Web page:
A Quiet Place is Intense from Minute One & Brutally Unsentimental (Review)

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I love a premise so simple and robust that you can capture it in a trailer and the movie can be Exactly As Advertised.  A Quiet Place is that movie. If you’ve seen the trailer then you know what the entire movie is about. It’s not a question of what happens, really, it’s a question of how it happens.  Though to be honest, I still had some problems with the premise. If even the slightest sound can bring these beasties to you, then how do protect yourself when you sleep? People fart in their sleep, it’s fact.  So… special underwear? Oh, and people can snore. Not sure why I went to butt stuff first, but you get my point. You can’t be guarded all the time. Turns out with A Quiet Place this idea is not a bug, it’s a feature.  

A family is forced to live in silence while hiding from creatures that hunt by sound.


A Quiet Place doesn’t concern itself as to where these critters came from and as a viewer you really don’t have to think about that because you’re too busy worrying about whether a particular character is going to live through the next scene.  NOBODY has plot shield, trust me. A Quiet Place kicks that idea right in the crotch within the first 10 minutes – it is brutally unsentimental and these beasties are not messing around. The suspense builds immediately and doesn’t really let up until the credits roll.  Five minutes in, I thought to myself: “I’m not going to make it”. You might think that after a while you’d become desensitised but I can tell you, that doesn’t happen.

This movie does something to you.  I have never seen a more quiet movie theater, even in the most horrific bits, nobody gasped or even whispered (we would have heard).  And afterwards, I found myself walking quietly and handling things in the extremely careful soundproof way all the characters did through the movie.   It’s a brilliant exploration of how much we rely on sound in our world. Someone could be dying within 20 feet of you and you might never know unless they made a noise to alert you.  How can you have a screaming argument with someone if you can’t scream or even stamp your foot in anger? It’s like a game of charades except way less funny.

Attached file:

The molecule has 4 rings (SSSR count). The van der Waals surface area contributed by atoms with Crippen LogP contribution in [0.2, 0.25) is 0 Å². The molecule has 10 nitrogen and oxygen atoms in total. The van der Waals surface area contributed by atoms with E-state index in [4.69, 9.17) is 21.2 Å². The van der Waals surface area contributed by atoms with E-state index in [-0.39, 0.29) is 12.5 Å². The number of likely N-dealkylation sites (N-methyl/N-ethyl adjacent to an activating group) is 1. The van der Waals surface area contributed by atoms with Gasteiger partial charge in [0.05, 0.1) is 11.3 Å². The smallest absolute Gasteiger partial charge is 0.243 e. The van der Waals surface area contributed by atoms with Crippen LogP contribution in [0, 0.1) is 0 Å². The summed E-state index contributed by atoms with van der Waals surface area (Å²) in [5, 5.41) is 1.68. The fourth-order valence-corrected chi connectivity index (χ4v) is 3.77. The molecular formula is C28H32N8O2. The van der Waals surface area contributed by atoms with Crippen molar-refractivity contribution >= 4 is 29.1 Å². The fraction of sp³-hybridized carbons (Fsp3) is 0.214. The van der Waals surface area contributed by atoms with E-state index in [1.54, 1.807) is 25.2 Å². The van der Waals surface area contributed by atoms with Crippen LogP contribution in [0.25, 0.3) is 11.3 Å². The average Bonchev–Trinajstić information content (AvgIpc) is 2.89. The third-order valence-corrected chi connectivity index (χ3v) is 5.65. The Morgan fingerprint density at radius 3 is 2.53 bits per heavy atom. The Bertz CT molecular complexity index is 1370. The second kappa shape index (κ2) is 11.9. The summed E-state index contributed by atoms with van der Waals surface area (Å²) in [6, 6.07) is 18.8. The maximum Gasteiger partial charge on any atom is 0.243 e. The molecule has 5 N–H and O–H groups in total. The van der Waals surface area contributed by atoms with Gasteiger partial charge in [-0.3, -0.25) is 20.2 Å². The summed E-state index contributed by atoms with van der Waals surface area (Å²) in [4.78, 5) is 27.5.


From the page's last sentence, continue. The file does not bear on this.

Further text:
I should tell you how well this movie was made.  Because it was. There was an level of detail that’s amazing.  The first few opening shots establish, without a word being spoken, that we are in a post-apocalyptic world, the few survivors live in constant fear and that any noise at all is deadly.  Most of this is sold by the acting; the cast was amazing. Everyone had their own way of dealing – Emily Blunt’s character’s unfailing support, John Krasinski’s character’s bravery, Millicent Simmonds’s character’s rage and Noah Jupe’s character’s stoicism.  It worked so well. And the monsters were awesome. You don’t actually see a lot of them in the first half and I was worried that this would continue, but eventually you get a good look and it is worth the wait.

So is A Quiet Place worth watching?  Yes, most definitely. It’s so well done.   You could call it a Horror, but it’s not. There’s no real jump scares.  It’s more terrifying than a traditional Thriller or Suspense though. Don’t bring the kids and don’t drink coffee right before.  I was a little sad that there was no Fan Service, though. I crush hard on John Krasinski and they had plenty of opportunities. I suppose that might have distracted from the psychological stress and we couldn’t have that.   But still, it’s one of those movies you think about afterwards. Extra points too, for being original. We need more films that stand alone rather than being based on something else. Here’s hoping that there will NOT be A Quiet Place 2 – Silent Running.

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